Since launching its digital currency initiative over five years ago, the People’s Bank of China (PBoC) — China’s central bank — has kept its mouth shut on the matter.
The outside world only knew of China’s intentions due to leaks and off-hand comments made here and there. Hence, there has been much speculation as to the details of the project.
A top industry venture capitalist recently joined in on this speculation train, telling CNBC in an interview that she believes the launch of China’s cryptocurrency is right on the horizon, even issuing her own timeline.
China’s Crypto Just 12 Months Away?
Edith Yeung, partner of Proof of Capital — a blockchain-centric venture fund that has made investments in Binance, Blockstream, and Stellar according to its website — told CNBC on November 20th that she believes China’s digital asset will “definitely” launch “within the next six to twelve months.”
While she didn’t cite a source backing this prediction, Yeung stated that China has been “really thoughtful” about how it wants to roll out its planned cryptocurrency to its 1 billion+ population, before implying that the amount of resources the nation has put into this project indicates an impending launch. Responding to a question about China’s timeline for the cryptocurrency, the investor explained:
“It could be quite soon. Even though it seems like the timing is right after Mark Zuckerberg got grilled by Congress, this is something that has been in the works for the past few years.”
The Chinese government has been "really thoughtful" about the digital currency electronic payment framework and its rollout.
— Edith Yeung (@edithyeung) November 20, 2019
Yeung’s assertion that China is on the verge of getting its own cryptocurrency comes shortly after CNBC reported that HCM Capital managing partner Jack Lee believes the PBoC digital currency network could launch within the next two to three months.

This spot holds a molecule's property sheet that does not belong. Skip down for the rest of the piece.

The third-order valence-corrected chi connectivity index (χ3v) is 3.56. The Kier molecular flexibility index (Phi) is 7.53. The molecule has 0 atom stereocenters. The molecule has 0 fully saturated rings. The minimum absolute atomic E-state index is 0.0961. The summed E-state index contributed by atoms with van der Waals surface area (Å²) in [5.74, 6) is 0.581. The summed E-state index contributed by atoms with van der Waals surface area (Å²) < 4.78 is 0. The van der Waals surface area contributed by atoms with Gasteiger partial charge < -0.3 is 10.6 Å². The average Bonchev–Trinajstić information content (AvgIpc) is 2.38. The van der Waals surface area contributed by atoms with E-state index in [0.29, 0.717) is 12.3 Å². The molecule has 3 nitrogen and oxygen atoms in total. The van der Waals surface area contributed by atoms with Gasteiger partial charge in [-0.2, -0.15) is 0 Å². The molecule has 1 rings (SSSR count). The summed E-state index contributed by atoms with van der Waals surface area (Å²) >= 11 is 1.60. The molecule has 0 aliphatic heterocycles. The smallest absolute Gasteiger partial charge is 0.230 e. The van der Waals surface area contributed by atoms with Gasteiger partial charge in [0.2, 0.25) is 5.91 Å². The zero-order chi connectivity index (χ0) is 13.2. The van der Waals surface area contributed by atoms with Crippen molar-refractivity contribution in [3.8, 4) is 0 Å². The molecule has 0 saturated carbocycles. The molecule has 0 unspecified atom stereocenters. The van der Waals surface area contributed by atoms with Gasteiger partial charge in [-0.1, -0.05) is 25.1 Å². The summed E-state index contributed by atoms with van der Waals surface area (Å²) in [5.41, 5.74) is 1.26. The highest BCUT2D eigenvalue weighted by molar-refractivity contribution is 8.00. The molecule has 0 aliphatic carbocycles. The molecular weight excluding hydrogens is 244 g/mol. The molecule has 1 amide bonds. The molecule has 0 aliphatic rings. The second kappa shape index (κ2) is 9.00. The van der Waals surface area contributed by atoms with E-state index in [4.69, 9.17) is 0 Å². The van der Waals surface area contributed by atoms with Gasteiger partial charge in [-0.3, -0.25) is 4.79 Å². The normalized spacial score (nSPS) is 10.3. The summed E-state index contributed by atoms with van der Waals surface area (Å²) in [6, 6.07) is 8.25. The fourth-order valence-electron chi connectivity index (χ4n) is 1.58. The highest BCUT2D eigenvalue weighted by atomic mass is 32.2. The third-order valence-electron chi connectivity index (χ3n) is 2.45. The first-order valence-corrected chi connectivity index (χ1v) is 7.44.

Her statement also comes hot on the heels of a similar report from Forbes, which suggested that “the technology behind the cryptocurrency has been ready since last year and that the cryptocurrency could launch as soon as November 11, China’s busiest shopping day, known as Singles Day.”
Don’t Hold Your Breath
While Yeung and others believe that the launch of the cryptocurrency is near, the PBoC has begged to differ. Per previous reports from Blockonomi, the Chinese central bank said last week in an official announcement that the “net news (online news)” that it has issued legal digital currency is categorically false. A rough translation of the statement reads as follows:
“The People’s Bank of China has not issued legal digital currency (DC/EP) and has not authorized any asset trading platform to conduct transactions. The People’s Bank of China has been studying the legal digital currency since 2014 and is still in the process of research and testing.”
The PBoC wasn’t done yet. China’s central bank continued that overseas and local reports that suggest dates for the launch of the “DC/EP” or ” Digital Currency Electronic Payment (DCEP),” as Chinese media has dubbed the project, are “inaccurate.”
U.S. Should React
Regardless of the exact timeline, Yeung opined that the U.S. needs to “hurry up” and react to China’s move to digitize the yuan.
Another prominent blockchain-centric investor, Anthony Pompliano, agrees with this sentiment. He wrote in a newsletter issue published earlier this year that the U.S. must move to establish a digital money system, specifically “to gain a [monetary/economic] advantage” and to “capture the imagination of hundreds of millions of people.”
This assertion has been backed up by French Hill and Bill Foster, two Congressmen who recently wrote the following in a letter to the Federal Reserve about digital currencies:
“We are concerned that the primacy of the U.S. Dollar could be in long-term jeopardy from wide adoption of digital fiat currencies. Internationally, the Bank for International Settlements conducted a study that found that over 40 countries around the world have currently developed or are looking into developing a digital currency.”